Taylor McNallie was 11-years-old the first time she was called the N-word. The scene took place at a bush party, in the middle of nowhere, with a bunch of kids from Cremona, Alta., having bonfires and drinking alcohol.
Years have blurred the memory, but McNallie remembers the boy who said it. He was a few years older than her, and he was very well known and popular. McNallie can’t remember the exact reason why the young man directed the slur at her in that moment, but she says the slur was commonly thrown around by kids in an attempt to look cool.
This moment stands out as McNallie’s earliest memory of racism.
Years prior, when McNallie and her young, white single mother arrived in Cremona, they immediately felt the unwelcoming embrace of some of the locals.
McNallie’s mom had grown up in Southern Alberta and it was a friend that drew them to the small village, about 80 kilometres northwest of Calgary.
It was hard for McNallie’s mom to relate to the long-standing members of the community. And, according to McNallie, the fact she was Black didn’t help.
There were few if any people of colour in town, other than her.
“It was a shit show,” McNallie remembers. “It was not fun, I definitely learned a lot and I grew up really quickly in that town.”
After Cremona, McNallie and her mom eventually moved to Didsbury. When McNallie was 16 she moved away and relocated to Calgary, near the Southland LRT station, where she lived with five friends in a bungalow.
McNallie still lives in Calgary with her 10-year-old daughter and boyfriend.
Nevertheless, the experiences of racism in small-town Alberta have stuck with her — leading her to co-found the anti-racist group Inclusive Canada. But her work as an activist has led to an increase in racists targeting her and her family.
McNallie’s activism started following the death of George Floyd on May 25 in Minneapolis and the unrest that followed.
That unrest had thousands of Calgarians in the streets protesting “because people give a shit and they want to do something or people just want to be a part of something,” McNallie says.
But soon after a protest at Olympic Plaza, which had roughly 4,000 people, that vigour for systemic change seemed to fade.
“That time had become the biggest civil rights movement in history worldwide,” McNallie says.
“Why are we letting this die? This is our time, this is our moment. We want to see these changes happen and this is the time to do it.”
That’s one reason why McNallie created Inclusive Canada with a friend from Cremona who originally named the organization Rural Alberta Against Racism. McNallie now runs the organization with her partner who goes by the name Miss K, and together they changed the name to more accurately represent the aim of their work to include a broader range of people geographically.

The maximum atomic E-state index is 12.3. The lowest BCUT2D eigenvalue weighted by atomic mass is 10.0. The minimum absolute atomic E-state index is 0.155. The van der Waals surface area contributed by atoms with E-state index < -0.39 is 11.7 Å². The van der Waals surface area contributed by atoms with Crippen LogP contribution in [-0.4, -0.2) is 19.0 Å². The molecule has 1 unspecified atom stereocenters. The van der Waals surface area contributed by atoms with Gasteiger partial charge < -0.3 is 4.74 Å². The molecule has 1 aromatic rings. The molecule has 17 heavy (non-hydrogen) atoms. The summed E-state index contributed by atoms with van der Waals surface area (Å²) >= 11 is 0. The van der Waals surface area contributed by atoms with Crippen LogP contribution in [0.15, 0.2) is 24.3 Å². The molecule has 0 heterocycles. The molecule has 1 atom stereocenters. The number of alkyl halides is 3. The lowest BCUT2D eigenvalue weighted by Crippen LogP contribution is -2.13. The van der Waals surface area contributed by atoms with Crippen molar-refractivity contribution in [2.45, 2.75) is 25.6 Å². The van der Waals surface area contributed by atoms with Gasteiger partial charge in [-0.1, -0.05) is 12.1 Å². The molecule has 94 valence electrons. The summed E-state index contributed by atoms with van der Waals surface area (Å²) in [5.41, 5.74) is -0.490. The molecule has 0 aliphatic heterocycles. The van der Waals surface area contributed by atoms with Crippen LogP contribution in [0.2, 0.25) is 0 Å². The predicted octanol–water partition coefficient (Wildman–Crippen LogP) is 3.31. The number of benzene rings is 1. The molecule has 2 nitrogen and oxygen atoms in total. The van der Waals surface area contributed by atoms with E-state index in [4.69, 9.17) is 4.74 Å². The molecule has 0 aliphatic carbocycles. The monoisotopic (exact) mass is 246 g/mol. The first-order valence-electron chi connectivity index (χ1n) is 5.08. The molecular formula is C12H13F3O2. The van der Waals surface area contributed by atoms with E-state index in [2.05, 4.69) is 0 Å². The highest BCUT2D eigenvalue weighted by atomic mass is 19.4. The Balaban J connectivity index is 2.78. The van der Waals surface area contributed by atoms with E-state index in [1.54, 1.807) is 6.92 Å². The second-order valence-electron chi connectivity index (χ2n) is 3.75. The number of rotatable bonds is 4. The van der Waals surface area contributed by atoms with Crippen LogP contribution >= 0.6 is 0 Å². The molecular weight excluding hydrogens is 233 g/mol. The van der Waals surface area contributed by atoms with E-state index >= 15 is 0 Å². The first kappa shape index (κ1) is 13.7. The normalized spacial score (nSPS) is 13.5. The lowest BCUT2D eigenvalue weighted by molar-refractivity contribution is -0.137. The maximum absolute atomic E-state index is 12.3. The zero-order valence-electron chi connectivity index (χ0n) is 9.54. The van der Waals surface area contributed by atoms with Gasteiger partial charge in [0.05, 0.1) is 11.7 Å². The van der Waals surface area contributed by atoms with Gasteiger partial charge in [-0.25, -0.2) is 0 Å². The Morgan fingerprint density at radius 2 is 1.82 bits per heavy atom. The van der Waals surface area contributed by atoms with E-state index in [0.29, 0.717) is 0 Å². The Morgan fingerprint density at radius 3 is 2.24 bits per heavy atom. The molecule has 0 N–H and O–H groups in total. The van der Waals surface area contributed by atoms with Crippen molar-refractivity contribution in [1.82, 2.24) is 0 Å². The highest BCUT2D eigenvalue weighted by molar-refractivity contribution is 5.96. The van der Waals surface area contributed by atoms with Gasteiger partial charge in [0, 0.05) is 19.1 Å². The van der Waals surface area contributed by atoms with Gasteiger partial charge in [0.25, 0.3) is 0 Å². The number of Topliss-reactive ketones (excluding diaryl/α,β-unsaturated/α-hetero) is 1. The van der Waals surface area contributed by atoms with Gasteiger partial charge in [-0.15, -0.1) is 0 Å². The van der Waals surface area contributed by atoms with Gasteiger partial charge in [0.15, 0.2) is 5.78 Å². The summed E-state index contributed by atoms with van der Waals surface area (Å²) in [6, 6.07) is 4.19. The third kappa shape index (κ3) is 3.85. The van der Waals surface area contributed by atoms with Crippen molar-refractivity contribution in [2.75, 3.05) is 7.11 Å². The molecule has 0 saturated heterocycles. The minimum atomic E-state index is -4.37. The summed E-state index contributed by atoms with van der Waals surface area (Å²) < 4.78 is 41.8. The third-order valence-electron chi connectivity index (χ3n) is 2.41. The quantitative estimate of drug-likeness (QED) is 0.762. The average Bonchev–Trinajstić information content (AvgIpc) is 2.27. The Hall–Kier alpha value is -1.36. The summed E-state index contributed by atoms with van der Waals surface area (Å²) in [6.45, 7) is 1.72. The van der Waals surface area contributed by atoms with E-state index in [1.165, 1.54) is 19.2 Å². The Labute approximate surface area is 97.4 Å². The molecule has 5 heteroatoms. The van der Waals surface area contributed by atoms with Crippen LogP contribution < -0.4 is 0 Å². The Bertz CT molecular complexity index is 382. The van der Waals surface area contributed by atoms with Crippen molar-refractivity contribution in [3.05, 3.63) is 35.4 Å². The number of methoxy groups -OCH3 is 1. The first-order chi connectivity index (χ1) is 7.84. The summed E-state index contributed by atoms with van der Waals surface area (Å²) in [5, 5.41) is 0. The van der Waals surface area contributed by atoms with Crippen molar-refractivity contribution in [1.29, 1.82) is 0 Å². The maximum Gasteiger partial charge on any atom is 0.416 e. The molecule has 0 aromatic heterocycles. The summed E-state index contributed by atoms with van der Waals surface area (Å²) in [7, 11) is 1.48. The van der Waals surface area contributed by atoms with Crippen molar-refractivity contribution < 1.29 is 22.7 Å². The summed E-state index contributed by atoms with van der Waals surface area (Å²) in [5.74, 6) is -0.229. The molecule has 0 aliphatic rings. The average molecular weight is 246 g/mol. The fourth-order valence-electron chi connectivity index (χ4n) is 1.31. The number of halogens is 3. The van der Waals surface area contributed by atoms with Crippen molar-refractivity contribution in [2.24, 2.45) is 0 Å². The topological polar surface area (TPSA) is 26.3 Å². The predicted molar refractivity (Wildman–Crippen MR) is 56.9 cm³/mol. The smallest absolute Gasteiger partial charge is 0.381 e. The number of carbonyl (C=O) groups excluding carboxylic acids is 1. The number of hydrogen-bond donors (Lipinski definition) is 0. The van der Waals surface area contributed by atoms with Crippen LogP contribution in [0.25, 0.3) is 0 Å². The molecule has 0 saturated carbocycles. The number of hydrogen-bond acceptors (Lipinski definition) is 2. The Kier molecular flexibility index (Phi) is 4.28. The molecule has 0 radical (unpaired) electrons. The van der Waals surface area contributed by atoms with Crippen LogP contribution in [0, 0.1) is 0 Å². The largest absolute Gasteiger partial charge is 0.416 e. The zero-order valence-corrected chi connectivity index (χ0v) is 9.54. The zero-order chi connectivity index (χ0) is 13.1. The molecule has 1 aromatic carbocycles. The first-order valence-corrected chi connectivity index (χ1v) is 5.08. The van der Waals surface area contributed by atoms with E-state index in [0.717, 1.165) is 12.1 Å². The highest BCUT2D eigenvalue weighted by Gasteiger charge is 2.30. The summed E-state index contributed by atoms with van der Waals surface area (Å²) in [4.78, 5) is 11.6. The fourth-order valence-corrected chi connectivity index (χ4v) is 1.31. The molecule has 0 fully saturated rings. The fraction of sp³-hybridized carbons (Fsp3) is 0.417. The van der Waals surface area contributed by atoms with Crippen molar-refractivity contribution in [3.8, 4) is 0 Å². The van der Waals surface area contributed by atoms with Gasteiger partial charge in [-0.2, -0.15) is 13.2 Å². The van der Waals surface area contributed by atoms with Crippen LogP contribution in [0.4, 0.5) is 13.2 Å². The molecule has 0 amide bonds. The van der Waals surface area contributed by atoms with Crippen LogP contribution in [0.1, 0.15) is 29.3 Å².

As part of that effort, the group works closely with other similar organizations such as Red Deer Against Racism, Black and Indigenous Alliance Alberta, and Fight for Equity out of Edmonton.
Inclusive Canada tries to start educational conversations about racial matters in an effort to create change, as an alternative to holding rallies or marches. In doing so, McNallie and Miss K’s objective is to inform communities about the struggles of people of colour — whether current or throughout Canada’s history.
With community conversations, Inclusive Canada seeks to hold space for people in a non-judgemental way and combat the damaging effects of keyboard warriors.
“I think that’s huge when people can listen and talk and have dialogue between both sides or any sides,” says McNallie.
But talking about racism is not an easy task, especially when the idea of having a community conversation is met with threats.
“I’ve been told I’m going to be found hanging from a tree if I keep talking and keep doing this work,” McNallie says.
Indeed, threats and intimidation have been a part of McNallie’s daily life since she became an activist.
It’s why McNallie has put up cameras in her home and refrains from standing on her front lawn out of fear of being recognized.
While McNallie has seen some success in dismantling the racial intolerance in small-town Alberta, not everyone is on board with the actions of Inclusive Canada, McNallie or BLM activists.
During an anti-racism rally that took place at Rotary Recreation Park in Red Deer on Sept. 20, an opposing group showed up to counter protest. The events of that day have led to multiple assault charges, including one against McNallie.
McNallie says she found out about the charge through social media. A few counter-protestors who had shown up to the rally posted online about how she was being charged with assault, claiming the information came from the RCMP. McNallie immediately phoned the RCMP and they confirmed.
When contacted about McNallie’s account, a spokesperson for the RCMP’s Central Alberta District said the force “won’t respond” to inquiries about the issue and that the RCMP “would have followed a process.” The spokesperson also said, “I don’t want to argue her allegations.”
Despite violent attacks, intimidating threats, and charges of assault on all sides, McNallie continues her work with Inclusive Canada to provide more opportunities for dialogue about racism.
“It brings hope to people, for sure people of colour, that they’re not being forgotten.”